An innovative new prostate cancer drug which lengthens life-expectancy for men in the late-stage of the disease could be available for use in the UK within a year.
Abiraterone acetate, which is already approved in the US, is also being considered for licence by European regulators.
The application for approval comes after a new study produced results showing that the treatment extended the lives of men, who had few other treatment options available, for four months.
If the treatment is authorised, patients in the UK could be using it within a year, although it is unclear how much access will be given to it through the NHS.
The pill abiraterone acetate, marketed as Zytiga, signifies a ground-breaking approach to hormone therapy. Advanced prostate cancers are often successfully treated with “chemical castration” drugs which stop them being fuelled by the male hormone testosterone.
But over several years tumours typically become resistant to such therapies.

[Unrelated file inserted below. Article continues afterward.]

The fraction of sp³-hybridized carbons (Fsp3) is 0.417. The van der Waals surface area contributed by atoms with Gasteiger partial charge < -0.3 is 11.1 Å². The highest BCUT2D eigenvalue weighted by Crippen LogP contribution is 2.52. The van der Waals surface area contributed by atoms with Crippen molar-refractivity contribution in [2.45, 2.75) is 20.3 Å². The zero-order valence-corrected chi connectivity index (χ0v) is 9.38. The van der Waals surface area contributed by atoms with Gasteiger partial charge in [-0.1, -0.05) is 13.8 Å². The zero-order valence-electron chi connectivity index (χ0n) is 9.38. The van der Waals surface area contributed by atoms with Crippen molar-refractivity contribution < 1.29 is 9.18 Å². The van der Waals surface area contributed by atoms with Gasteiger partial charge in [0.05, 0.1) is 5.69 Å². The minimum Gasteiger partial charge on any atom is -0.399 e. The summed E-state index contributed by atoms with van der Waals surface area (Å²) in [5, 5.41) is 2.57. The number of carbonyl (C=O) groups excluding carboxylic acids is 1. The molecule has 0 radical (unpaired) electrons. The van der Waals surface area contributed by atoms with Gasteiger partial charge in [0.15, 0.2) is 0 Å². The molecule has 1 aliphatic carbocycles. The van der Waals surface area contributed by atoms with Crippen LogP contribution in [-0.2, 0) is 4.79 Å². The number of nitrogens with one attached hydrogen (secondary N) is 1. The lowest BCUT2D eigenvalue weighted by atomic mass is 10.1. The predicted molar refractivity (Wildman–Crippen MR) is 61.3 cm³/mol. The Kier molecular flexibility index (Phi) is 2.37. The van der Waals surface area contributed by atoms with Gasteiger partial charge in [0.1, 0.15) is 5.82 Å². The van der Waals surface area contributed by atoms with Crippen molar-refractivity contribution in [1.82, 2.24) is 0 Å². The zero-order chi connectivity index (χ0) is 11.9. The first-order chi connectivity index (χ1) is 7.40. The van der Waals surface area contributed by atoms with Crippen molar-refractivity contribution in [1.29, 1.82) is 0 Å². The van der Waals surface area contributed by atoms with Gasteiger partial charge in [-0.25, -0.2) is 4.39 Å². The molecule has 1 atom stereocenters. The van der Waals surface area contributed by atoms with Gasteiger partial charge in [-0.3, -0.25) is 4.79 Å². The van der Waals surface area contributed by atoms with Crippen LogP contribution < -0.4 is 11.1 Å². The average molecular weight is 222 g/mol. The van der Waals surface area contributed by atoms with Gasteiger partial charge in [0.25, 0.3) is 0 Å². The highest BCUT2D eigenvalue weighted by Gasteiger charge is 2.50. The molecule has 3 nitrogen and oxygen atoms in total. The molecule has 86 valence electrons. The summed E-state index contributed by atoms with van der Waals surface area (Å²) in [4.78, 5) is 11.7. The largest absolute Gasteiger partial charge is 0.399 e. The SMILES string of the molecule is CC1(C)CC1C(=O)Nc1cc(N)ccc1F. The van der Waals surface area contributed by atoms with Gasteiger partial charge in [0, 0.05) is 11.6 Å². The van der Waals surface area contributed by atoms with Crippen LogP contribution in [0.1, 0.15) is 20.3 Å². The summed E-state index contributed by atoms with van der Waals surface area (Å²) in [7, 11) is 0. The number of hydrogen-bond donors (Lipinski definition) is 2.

Zytiga was developed by British scientists at the Institute of Cancer Research in London after the discovery that some prostate cancers can produce their own testosterone.
The drug works in a completely new way, by blocking the production of male hormones in all tissues, not just the testes, including both the adrenal glands and the tumours themselves.
The new phase III trial, reported in the New England Journal of Medicine, involved 1,195 patients from 13 countries. All had stopped responding to standard hormone therapies as well as second-line treatments such as chemotherapy drug docetaxil.
Although the average extended survival time was four months, some men did much better, including two who are still alive after starting the treatment in 2007.